So, the story that I see here is that transition from – I’m thinking of it in terms of a career –from being a team member where you can sort of chill out and have fun, to being the boss. And whilst we think that being the boss is going to be cool and great because we’re in charge, maybe it’s not quite as fun and exciting anymore because we see our King here is being a little bit more serious than our guy in the Nine of Cups.

So there you have it. That’s how you can combine two separate stories and bring them together. What I suggest for you to do is do this on quite a frequent basis. You take one card – tell the story in that card; take the second card – tell the story in that card; and then tell the combined story. You can keep doing this over and over to really develop your skills in combining those stories.


Alright, are you ready to step on Number 2? Now this relates to directionality….if that’s a word!?

So “directionality” – what do I mean by that?

Well many cards in the Rider-Waite Tarot deck, and many other decks, feature people in those cards. But did you know that the way in which they face and interact with each other can be very revealing for the story behind a Tarot reading?

So, let’s say you’re doing a relationship reading and you place a card on the left, representing you; and you place a card on the right, representing the other person – and then you can start to look at the people in those two cards and how they are interacting with each other.

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Now if both of those people were facing each other then you could assume that the relationship is quite balanced and equal; but if one person was turning away, either facing forward or, even worse, turning their back to the other person, then that might give you some clues about the balance of power in that relationship, or how they’re relating to each other.

So let’s see – I’m just going to be drawing two random cards. And I hope very much we’ve got people… we do!

Okay, so one is the Seven of Wands reversed; and then I’ve got the Sun.

So in the Seven of Wands reversed I’ve got the man standing on the hill, battling all of these wands that are coming up against him. Now this card is on the left, and he is looking out to the left – so he is looking away.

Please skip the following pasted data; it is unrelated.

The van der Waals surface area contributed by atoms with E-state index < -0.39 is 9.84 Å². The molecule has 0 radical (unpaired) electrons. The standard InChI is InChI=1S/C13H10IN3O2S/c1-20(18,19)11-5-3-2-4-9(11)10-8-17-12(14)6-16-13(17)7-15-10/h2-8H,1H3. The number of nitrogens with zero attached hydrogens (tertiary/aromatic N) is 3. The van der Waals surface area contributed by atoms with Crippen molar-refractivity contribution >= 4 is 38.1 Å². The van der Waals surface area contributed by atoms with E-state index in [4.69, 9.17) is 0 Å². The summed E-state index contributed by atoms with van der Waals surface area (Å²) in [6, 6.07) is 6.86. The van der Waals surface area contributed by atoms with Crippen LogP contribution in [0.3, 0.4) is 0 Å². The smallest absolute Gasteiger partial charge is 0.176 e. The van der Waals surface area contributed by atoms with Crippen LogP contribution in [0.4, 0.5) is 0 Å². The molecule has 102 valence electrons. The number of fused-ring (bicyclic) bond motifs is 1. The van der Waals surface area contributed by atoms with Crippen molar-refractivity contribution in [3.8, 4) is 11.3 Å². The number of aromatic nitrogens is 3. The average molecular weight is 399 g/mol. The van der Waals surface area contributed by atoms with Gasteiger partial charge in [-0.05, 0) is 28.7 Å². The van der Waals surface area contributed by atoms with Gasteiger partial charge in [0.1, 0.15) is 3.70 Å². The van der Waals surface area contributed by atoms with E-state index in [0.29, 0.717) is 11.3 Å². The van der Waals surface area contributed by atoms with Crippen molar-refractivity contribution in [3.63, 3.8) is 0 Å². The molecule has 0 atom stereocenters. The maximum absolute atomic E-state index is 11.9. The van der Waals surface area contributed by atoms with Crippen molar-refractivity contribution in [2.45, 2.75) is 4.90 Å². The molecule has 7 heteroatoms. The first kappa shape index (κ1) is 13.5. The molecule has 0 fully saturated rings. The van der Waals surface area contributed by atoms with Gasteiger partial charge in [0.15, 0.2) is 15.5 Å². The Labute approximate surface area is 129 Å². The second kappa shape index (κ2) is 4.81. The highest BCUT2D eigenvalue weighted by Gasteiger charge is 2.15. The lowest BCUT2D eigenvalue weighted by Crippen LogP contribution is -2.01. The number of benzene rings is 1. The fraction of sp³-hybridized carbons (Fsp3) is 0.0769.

When I look at the Sun, we can see this gorgeous little kid on the horse, looking straight forward. The Sun itself is also looking straight forward, and even the horse is looking straight forward.

Yet the figure in the Seven of Wands is looking elsewhere.

If I was to base this reading purely on directionality, and a little bit of the theme that we can see in the cards, it’s as if the person in the Seven of Wands is so busy fighting fires and making all these battles – and looking almost for the battles in life – that they’re losing touch, and losing focus on what’s most important – which is this beautiful child in the Sun card.

It almost reminds me a bit of – I am guilty of this –when your kids are like, “C’mon Mummy. C’mon Daddy. Come and play with me. Come and do Lego,” and you are like, “Oh my goodness, I’m right in the middle of cooking dinner. I’m so busy. I’ve got so many things I have to do!”

I’m sure we’re all guilty of this as some stage or another.

And so that Seven of Wands reversed is really like the parent saying, “Oh, I’ve got so many fires to fight here. I don’t have time to play and have fun.”

And yet we know where the true energy is – and that would be in playing with our kids!

So that’s a really neat example of how you can look for directionality in your Tarot cards, which also helps to open up more of the story behind the cards.

So, why not give it a go?

Think of a relationship that’s important to you, and draw two cards. So one card for you, and one card for the other person. And simply have a look at the way in which the people are interacting with each other. And see what kind of story comes out of that as you’re looking at those interactions.